Leahy: Well, that makes an awful lot of sense. There are just so many examples of these ridiculous violations here of the Constitution by the Center for Disease Control.
It seems to be much worse under the Biden administration. What do you make of this? What’s her name? Rochelle Walensky? She gets up and talks, and it doesn’t make any sense what she says to me.
Sugrue: Well, you know, I’m sure that she’s a fine doctor of infectious diseases, but it’s one thing to be a doctor in your field, and it’s another thing to be a bureaucrat. Especially one who isn’t trained in knowing her sphere of authority.
So I would agree with that. Unfortunately, we are being ruled as a people by a lot of specialists who don’t necessarily understand the foundations of our country. So they don’t understand their limits.
Leahy: Here is your conclusion, and I’d like to get your reaction and elaborate on this a little bit more. I’m going to read it. I think it’s quite good. It’s consistent with many of the things that we’ve been talking about here on this program, Professor Sugrue:
‘The real culprit in this saga is not CDC director Dr. Walensky, nor is it her predecessor, Dr. Redfield. The culprits are our elected officials, especially in Congress, who encourage the CDC to go rogue.
Members of Congress who claim to care so much about the possible eviction of tenants and the thousands of migrants huddled at the border could have foregone their summer recess. But they didn’t.
They could have done the hard work of brokering a legislative compromise to address these issues. But they didn’t. That is what our constitutional system expects. The problem isn’t primarily the rogue CDC. It is our members of Congress who aren’t doing their jobs.’
Sugrue: That’s right. We are supposed to be governed by them. And the idea behind creating law is that it shouldn’t be easy and that we have a system of checks and balances. And we expect the people who we voted for to get together and do the hard work, oftentimes of brokering a compromise.
But it’s so much easier to have a protest and sit outside of the steps of the capitol or something like that than actually do your job. And your job is to work with other members of Congress to pass laws, especially in the current situation that we are in, where we have people who disagree on this issue. I think that they were trying to do an end-run around the Constitution here.
Leahy: Many have argued, and I think you’re probably familiar with Professor Philip Hamburger at Columbia University Law School,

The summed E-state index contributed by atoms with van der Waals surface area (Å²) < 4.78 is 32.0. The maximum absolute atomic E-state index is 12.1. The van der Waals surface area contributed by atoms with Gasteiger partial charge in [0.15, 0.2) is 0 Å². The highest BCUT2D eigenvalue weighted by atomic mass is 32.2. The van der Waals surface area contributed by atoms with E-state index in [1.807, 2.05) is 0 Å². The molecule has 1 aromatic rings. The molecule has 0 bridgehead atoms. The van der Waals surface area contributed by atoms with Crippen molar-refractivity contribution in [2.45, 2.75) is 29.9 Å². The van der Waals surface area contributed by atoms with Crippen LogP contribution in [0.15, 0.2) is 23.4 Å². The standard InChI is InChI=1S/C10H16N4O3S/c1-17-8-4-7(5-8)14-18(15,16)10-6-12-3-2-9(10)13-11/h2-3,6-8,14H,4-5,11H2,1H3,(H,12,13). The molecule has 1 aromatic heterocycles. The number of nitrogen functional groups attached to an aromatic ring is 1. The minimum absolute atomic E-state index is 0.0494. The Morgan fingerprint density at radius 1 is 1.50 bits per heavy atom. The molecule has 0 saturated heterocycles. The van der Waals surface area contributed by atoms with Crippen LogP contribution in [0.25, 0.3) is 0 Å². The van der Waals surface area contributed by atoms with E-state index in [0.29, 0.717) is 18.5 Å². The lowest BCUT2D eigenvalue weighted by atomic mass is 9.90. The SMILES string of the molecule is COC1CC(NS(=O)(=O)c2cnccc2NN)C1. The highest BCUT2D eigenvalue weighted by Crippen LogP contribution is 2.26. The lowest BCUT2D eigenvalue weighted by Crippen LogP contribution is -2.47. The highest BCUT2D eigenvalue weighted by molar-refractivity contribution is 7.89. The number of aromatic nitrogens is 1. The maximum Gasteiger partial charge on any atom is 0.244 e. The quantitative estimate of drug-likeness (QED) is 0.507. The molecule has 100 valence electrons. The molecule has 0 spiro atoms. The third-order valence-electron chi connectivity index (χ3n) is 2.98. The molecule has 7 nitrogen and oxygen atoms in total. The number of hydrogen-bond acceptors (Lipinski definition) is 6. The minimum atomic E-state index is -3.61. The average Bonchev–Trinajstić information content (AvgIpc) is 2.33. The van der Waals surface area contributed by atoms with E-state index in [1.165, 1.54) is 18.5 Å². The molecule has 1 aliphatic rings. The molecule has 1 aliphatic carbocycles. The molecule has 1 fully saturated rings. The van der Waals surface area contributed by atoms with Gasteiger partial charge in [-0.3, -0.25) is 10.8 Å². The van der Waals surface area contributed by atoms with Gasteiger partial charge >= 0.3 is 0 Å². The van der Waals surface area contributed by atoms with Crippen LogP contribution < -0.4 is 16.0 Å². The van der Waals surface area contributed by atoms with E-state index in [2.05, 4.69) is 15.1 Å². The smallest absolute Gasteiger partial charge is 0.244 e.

Sugrue: I’m a big fan.
Leahy: He’s been on our program. And he really is making the case that as you are expanding here, that the legislative branch has, in essence, abrogated its responsibilities.
Has given them up, evaded the exercise of their responsibility to provide clarity and direction to the administrative branch. What is the possibility of this changing in the future?
Sugrue: I think that the new members of the Supreme Court are going to start forcing Congress to do their jobs. They’re already signaling that enough is enough, and you can’t keep delegating your authority to others.
And I think that Justice Gorsuch in particular is leading the charge here. So if they’re not going to rein themselves in and giving away their power in a system of checks and balances, I think they are going to be told by the Supreme Court, you can’t do this. Stop.
Leahy: Let me just push back on that a little bit and get your thoughts on this. I’ll lay this out for you. Think about it over the break. I have looked at some of the decisions of the three Trump appointees: Brett Kavanaugh, Amy Coney Barrett, whom you probably know since she was a professor at Notre Dame, and also Gorsuch.
To me, their decisions have been quite disappointing. In fact, Amy Coney Barrett had a decision to turn down a challenge of mandated vaccines just last night.
So if you can stick through the break, I’d like to get your analysis of how those three justices are going to be ruling on these very issues in the future.
Listen to the full first hour here:
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Tune in weekdays from 5:00 – 8:00 a.m. to the Tennessee Star Report with Michael Patrick Leahy on Talk Radio 98.3 FM WLAC 1510. Listen online at iHeart Radio.
Photo “Seana Sugrue” by Ave Maria University. Background Photo “CDC Main Entrance” by Daniel Mayer. CC BY-SA 3.0.